The upper legs 101b and 103b and the lower legs 101c and 103c extend from opposite sides of the respective center sections 101a and 103a of the neutral bus bar 101 and the line bus bar 103 so that when the two bus bars are placed side by side the flat upper leg sections 101b and 103b, and the flat lower leg sections 101c and 103c, are in spaced, flat confronting relation. The upper leg sections 101b and 103b extend through the central aperture 105 of the toroidal coil 97 while the leg sections 101c and 103c extend through the central aperture 107 in the toroidal coil 99.
The neutral and line bus bars 101 and 103 are electrically insulated from each other by, for instance, an insulating coating 104. Such an insulating coating can be provided by dipping the bus bars in an air dry insulating enamel. Other types of insulation can be used to electrically insulate the neutral and line conductors from each other and from other components within the circuit breaker.
The crimp 101d on the terminal portion 101c' of the lower leg 101c on the neutral bus bar 101 secures this bus bar to the neutral pigtail 11. The crimp 101d is bent at an angle to the terminal portion 101c' of the lower leg 101c so that the pigtail is lead directly from the crimp to the opening 111 in the housing 3. The upper leg 101b of the neutral conductor 101 is connected by an insulated lead 110 to a tang 113 which is secured to the load neutral terminal 7. This upper end of the neutral bus bar 101 is also connected by a lead 112 (FIG. 3) to the printed circuit board 91.
The lower end of the line bus bar 103 is connected by the flexible conductor 67 to the bimetal 61 and is also connected by a lead 114 to the printed circuit board 91. The upper end of the line bus bar 103 is connected through an opening in the central panel 23 to the tang 69 leading to the load terminal 5. The windings on the toroidal sensing coils 97 and 99 form the secondaries of the sensing transformers.
In an exemplary embodiment of the invention, the neutral bus bar 101 and line bus bar 103 are formed from copper sheet material having a thickness of 0.047 inches (1.2 mm). The center sections are 0.135 inches (3.4 mm) wide and the legs are 0.125 inches (3.175 mm) wide. With these bus bars, the circuit breaker 1 has a rated current of 50 amperes. With the prior art insulated wire used as the neutral and line conductors for the sensing transformers, the 0.220 inch (5.59 mm) diameter of the central apertures 105 and 107 of the sensing coils limit the rated current of the circuit breaker 1 to 30 amps using 10 gauge twisted wire. Thus, the bus bars of the invention allow the rating of the ground fault circuit breaker to be increased without major modification to the circuit breaker structure.
In operation, upon detection of a grounded load conductor or a grounded load neutral conductor through the toroids 97 or 99, the ground fault circuit 119 energizes a trip solenoid 123. Energization of the trip solenoid 123 results in extension of the solenoid plunger 127. A flag 129 secured to the plunger extends through a slot 131 in the center panel 25 and pushes the armature 71 to the right as viewed in FIG. 2 to trip the circuit breaker thereby opening the separable contacts 29.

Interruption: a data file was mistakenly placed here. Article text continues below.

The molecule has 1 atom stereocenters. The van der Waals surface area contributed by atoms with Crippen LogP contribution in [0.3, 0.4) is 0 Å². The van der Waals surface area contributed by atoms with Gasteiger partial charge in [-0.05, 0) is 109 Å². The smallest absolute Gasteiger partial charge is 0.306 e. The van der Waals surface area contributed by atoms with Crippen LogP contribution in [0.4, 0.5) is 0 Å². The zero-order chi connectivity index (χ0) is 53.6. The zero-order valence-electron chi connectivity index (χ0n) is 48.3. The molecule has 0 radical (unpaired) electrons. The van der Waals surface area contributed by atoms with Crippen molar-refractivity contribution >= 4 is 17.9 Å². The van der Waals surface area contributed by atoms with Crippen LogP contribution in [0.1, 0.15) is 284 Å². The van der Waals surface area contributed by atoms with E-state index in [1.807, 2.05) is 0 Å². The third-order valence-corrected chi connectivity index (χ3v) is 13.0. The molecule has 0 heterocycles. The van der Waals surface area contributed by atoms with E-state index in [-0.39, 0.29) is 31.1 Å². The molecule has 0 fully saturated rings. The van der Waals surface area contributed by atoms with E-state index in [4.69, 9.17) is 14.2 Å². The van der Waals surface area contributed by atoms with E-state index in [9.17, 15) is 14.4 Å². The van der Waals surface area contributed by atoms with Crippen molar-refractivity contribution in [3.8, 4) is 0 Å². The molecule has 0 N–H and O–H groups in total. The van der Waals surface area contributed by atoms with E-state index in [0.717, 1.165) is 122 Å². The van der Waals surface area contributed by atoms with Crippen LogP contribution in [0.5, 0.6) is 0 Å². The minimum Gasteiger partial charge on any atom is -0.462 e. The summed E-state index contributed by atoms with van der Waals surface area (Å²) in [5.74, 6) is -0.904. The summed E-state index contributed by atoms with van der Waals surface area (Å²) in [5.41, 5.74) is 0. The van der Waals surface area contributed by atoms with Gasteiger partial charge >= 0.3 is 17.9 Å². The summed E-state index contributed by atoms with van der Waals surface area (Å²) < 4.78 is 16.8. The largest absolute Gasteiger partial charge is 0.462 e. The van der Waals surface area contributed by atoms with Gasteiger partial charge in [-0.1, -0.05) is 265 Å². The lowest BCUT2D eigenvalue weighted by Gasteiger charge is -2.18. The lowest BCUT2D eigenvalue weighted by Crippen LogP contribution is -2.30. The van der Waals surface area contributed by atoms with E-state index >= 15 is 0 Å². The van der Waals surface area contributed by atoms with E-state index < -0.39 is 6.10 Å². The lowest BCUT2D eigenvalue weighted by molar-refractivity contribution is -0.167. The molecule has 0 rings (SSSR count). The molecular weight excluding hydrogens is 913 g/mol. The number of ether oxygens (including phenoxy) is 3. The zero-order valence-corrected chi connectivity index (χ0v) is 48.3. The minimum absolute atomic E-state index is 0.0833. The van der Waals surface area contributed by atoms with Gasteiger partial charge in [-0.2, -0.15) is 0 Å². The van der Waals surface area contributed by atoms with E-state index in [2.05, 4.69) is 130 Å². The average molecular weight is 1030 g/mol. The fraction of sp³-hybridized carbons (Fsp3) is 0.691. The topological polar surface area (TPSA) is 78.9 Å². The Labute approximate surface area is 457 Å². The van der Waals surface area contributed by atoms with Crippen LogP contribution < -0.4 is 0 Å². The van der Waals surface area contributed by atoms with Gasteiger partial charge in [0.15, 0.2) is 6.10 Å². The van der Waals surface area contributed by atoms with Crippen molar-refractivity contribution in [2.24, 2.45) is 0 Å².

In order to allow for periodic verification of the operation of the circuitry, a test circuit is provided which includes the test switch 17, accessible from the outside of the housing 3 as seen in FIG. 1. More specifically, a test wire 121 is connected between the neutral conductor 101 and the load conductor 103 by way of the test switch 17, and is routed through the toroid 97 (FIG. 3) to induce a signal in the secondary winding T1 to simulate a ground fault condition. Upon actuation of the test button 139 of the test switch 17, which closes the contacts 135 and 137, a ground condition is simulated, resulting in a trip of the circuit breaker through energization of the trip solenoid 123.
While specific embodiments of the invention have been described in detail, it will be appreciated by those skilled in the art that various modifications and alternatives to those details could be developed in light of the overall teachings of the disclosure. Accordingly, the particular arrangements disclosed are meant to be illustrative only and not limiting as to the scope of the invention which is to be given the full breadth of the appended claims and any and all equivalents thereof.
A full understanding of the invention can be gained from the following description of the preferred embodiments when read in conjunction with the accompanying drawings in which:
FIG. 1 is an isometric view of a ground fault circuit breaker to which the invention has been applied.
FIG. 2 is a vertical section taken along the line 2--2 through the circuit breaker of FIG. 1.
FIG. 3 is another vertical section through the circuit breaker of FIG. 1 taken along line 3--3.
FIG. 4 is an exploded isometric view of bus bars in accordance with the invention and showing their relationship to the ground fault sensing coils.